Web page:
Title
Prevalence of DSM-IV personality disorders in patients with chronic fatigue syndrome : a controlled study Prevalence of DSM-IV personality disorders in patients with chronic fatigue syndrome : a controlled study
Author
Faculty/Department
Faculty of Medicine and Health Sciences
Faculty of Pharmaceutical, Biomedical and Veterinary Sciences . Biomedical Sciences
Publication type
article
Publication
Dordrecht ,
Subject
Psychology
Human medicine
Source (journal)
International journal of behavioral medicine. - Dordrecht
Volume/pages
20(2013) :2 , p. 219-228
ISSN
1070-5503
ISI
000318505900008
Carrier
E
Target language
English (eng)
Full text (Publishers DOI)
Affiliation
University of Antwerp
Abstract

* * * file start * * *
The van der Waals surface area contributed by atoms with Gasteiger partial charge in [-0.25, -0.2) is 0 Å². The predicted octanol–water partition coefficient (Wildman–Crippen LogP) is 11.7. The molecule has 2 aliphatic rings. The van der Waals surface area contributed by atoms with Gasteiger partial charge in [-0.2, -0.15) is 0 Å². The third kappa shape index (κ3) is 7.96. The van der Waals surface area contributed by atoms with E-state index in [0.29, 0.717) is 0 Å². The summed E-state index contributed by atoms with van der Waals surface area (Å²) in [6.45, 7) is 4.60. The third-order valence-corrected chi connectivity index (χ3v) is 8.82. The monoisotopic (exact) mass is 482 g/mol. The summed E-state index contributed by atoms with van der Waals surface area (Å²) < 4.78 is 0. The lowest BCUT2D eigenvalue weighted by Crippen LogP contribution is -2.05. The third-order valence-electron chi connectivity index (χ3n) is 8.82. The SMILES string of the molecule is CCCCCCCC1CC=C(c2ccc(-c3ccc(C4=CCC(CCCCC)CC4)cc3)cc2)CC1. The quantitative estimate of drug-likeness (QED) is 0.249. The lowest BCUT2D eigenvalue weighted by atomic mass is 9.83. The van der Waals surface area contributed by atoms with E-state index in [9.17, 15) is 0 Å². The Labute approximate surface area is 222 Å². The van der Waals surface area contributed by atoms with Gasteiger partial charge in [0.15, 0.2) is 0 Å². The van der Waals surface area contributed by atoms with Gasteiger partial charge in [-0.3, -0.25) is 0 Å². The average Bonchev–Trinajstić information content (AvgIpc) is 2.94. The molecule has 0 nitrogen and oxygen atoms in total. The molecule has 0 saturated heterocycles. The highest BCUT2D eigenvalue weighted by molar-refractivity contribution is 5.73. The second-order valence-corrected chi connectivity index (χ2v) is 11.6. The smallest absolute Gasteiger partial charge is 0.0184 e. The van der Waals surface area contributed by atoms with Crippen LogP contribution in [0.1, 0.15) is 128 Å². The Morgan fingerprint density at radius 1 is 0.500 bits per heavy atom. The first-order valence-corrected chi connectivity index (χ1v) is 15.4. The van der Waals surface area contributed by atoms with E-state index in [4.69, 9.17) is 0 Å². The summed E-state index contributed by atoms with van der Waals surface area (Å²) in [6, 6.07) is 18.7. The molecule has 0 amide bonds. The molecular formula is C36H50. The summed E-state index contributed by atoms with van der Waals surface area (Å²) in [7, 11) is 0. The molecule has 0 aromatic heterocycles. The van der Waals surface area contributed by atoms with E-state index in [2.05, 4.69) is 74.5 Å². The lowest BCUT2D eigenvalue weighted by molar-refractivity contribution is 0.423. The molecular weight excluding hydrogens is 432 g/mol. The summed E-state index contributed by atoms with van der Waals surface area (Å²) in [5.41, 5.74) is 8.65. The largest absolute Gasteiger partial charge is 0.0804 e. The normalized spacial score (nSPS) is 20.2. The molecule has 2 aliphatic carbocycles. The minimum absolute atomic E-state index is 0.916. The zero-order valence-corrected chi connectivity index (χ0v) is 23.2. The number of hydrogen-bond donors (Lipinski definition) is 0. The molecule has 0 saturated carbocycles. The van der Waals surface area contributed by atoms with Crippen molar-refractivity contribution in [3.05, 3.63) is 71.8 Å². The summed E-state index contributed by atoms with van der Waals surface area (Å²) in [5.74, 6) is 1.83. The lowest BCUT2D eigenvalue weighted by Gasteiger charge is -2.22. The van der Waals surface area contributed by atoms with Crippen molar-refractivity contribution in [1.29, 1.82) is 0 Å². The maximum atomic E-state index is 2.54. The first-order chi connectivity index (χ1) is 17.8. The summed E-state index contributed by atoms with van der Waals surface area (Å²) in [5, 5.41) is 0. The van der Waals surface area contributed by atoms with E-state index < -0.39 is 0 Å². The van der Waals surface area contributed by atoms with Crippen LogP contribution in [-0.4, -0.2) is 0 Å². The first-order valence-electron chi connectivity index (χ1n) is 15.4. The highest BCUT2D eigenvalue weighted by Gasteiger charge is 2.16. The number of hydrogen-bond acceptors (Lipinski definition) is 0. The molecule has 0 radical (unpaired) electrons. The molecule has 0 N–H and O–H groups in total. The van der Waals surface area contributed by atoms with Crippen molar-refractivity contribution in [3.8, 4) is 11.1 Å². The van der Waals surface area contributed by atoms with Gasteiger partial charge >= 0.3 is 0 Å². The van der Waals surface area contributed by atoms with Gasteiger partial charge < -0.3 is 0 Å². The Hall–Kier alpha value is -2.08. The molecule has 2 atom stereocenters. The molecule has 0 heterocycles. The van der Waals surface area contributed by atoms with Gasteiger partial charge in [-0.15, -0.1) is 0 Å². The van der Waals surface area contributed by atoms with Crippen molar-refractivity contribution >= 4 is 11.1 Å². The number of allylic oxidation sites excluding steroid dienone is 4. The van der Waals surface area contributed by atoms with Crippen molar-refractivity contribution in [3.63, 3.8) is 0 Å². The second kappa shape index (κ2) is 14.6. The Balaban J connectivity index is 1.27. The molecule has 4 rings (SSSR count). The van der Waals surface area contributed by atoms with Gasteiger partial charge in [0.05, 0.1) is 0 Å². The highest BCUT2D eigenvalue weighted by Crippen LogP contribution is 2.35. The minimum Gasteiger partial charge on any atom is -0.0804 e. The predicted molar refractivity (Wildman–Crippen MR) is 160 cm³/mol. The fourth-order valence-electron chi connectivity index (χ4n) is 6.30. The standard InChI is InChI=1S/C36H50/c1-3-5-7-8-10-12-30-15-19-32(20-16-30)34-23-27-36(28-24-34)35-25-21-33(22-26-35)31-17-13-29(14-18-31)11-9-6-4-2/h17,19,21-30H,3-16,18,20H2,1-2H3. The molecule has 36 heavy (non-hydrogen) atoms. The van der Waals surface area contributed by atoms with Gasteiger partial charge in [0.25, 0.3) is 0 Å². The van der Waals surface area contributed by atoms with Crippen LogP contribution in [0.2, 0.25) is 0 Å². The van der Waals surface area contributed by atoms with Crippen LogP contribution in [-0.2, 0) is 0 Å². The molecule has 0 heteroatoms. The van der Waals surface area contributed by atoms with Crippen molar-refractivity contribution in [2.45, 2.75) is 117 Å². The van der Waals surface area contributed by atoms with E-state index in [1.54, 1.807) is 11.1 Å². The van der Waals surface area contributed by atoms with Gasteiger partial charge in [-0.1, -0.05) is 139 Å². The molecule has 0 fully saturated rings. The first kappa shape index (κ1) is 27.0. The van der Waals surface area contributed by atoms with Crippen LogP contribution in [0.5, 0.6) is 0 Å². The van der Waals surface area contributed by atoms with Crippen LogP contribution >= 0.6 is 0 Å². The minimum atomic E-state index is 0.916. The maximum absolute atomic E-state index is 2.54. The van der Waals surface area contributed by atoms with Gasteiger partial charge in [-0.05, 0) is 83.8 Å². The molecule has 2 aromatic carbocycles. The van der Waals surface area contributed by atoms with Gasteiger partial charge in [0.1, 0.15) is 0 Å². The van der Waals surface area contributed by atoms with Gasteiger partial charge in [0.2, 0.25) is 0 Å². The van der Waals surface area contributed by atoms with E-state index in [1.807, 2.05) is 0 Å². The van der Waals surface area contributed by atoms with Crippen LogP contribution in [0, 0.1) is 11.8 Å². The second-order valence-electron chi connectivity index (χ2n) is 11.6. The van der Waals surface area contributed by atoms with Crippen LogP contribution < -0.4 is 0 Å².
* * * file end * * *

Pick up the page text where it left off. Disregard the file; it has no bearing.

Background It is not yet clear whether chronic fatigue syndrome (CFS) is associated with elevated levels of personality disorders. Purpose This study aims to determine the prevalence of DSM-IV axis II personality disorders among patients with CFS. Methods We examined the prevalence of personality disorders in a sample of 92 female CFS patients and in two well-matched control groups, i.e., normal community individuals (N = 92) and psychiatric patients (N = 92). Participants completed the assessment of DSM-IV personality disorders questionnaire (ADP-IV), which yields a categorical and dimensional evaluation of personality disorder features. Results The prevalence of personality disorders in CFS patients (16.3 %) was significantly lower than in psychiatric patients (58.7 %) and was similar to that in the community sample (16.3 %). Similar results were found for dimensional and pseudodimensional scores, except for the Depressive (DE) and ObsessiveCompulsive Personality Disorder (O-C) subscales. Patients with CFS had significantly higher levels of DE features compared to normal controls and similar dimensional scores on the O-C scale compared to psychiatric controls. Conclusions Although the CFS sample was characterized by depressive and obsessivecompulsive personality features, this study provides no evidence for the assumption that these patients generally show a higher prevalence of axis II pathology. Given the conflicting findings in this area, future studies using multiple measures to assess personality disorders in CFS are needed to substantiate these findings.
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